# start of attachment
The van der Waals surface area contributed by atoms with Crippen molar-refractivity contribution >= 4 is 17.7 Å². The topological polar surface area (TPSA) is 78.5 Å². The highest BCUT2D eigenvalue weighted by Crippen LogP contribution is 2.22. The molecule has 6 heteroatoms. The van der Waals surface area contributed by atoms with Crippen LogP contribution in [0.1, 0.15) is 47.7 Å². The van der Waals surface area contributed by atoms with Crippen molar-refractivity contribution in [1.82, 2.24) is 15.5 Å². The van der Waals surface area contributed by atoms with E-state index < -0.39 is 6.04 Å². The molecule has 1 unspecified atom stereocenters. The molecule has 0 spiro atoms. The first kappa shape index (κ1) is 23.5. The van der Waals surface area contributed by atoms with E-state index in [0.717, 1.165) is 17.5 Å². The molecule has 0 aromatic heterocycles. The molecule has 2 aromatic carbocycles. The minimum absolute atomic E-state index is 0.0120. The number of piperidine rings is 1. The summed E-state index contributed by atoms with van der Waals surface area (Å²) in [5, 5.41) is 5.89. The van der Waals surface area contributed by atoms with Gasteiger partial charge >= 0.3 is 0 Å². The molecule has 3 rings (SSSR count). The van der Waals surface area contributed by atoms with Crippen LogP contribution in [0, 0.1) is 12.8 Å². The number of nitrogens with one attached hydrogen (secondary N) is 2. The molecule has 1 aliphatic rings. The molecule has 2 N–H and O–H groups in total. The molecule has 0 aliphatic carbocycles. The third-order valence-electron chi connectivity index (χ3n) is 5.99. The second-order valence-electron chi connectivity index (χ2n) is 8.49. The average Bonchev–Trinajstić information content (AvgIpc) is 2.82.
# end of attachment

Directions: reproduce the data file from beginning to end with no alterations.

The van der Waals surface area contributed by atoms with Crippen molar-refractivity contribution >= 4 is 17.7 Å². The topological polar surface area (TPSA) is 78.5 Å². The highest BCUT2D eigenvalue weighted by Crippen LogP contribution is 2.22. The molecule has 6 heteroatoms. The van der Waals surface area contributed by atoms with Crippen LogP contribution in [0.1, 0.15) is 47.7 Å². The van der Waals surface area contributed by atoms with Crippen molar-refractivity contribution in [1.82, 2.24) is 15.5 Å². The van der Waals surface area contributed by atoms with E-state index < -0.39 is 6.04 Å². The molecule has 1 unspecified atom stereocenters. The molecule has 0 spiro atoms. The first kappa shape index (κ1) is 23.5. The van der Waals surface area contributed by atoms with E-state index in [0.717, 1.165) is 17.5 Å². The molecule has 0 aromatic heterocycles. The molecule has 2 aromatic carbocycles. The minimum absolute atomic E-state index is 0.0120. The number of piperidine rings is 1. The summed E-state index contributed by atoms with van der Waals surface area (Å²) in [5, 5.41) is 5.89. The van der Waals surface area contributed by atoms with Gasteiger partial charge >= 0.3 is 0 Å². The molecule has 3 rings (SSSR count). The van der Waals surface area contributed by atoms with Crippen LogP contribution in [0, 0.1) is 12.8 Å². The number of nitrogens with one attached hydrogen (secondary N) is 2. The molecule has 1 aliphatic rings. The molecule has 2 N–H and O–H groups in total. The molecule has 0 aliphatic carbocycles. The third-order valence-electron chi connectivity index (χ3n) is 5.99. The second-order valence-electron chi connectivity index (χ2n) is 8.49. The average Bonchev–Trinajstić information content (AvgIpc) is 2.82.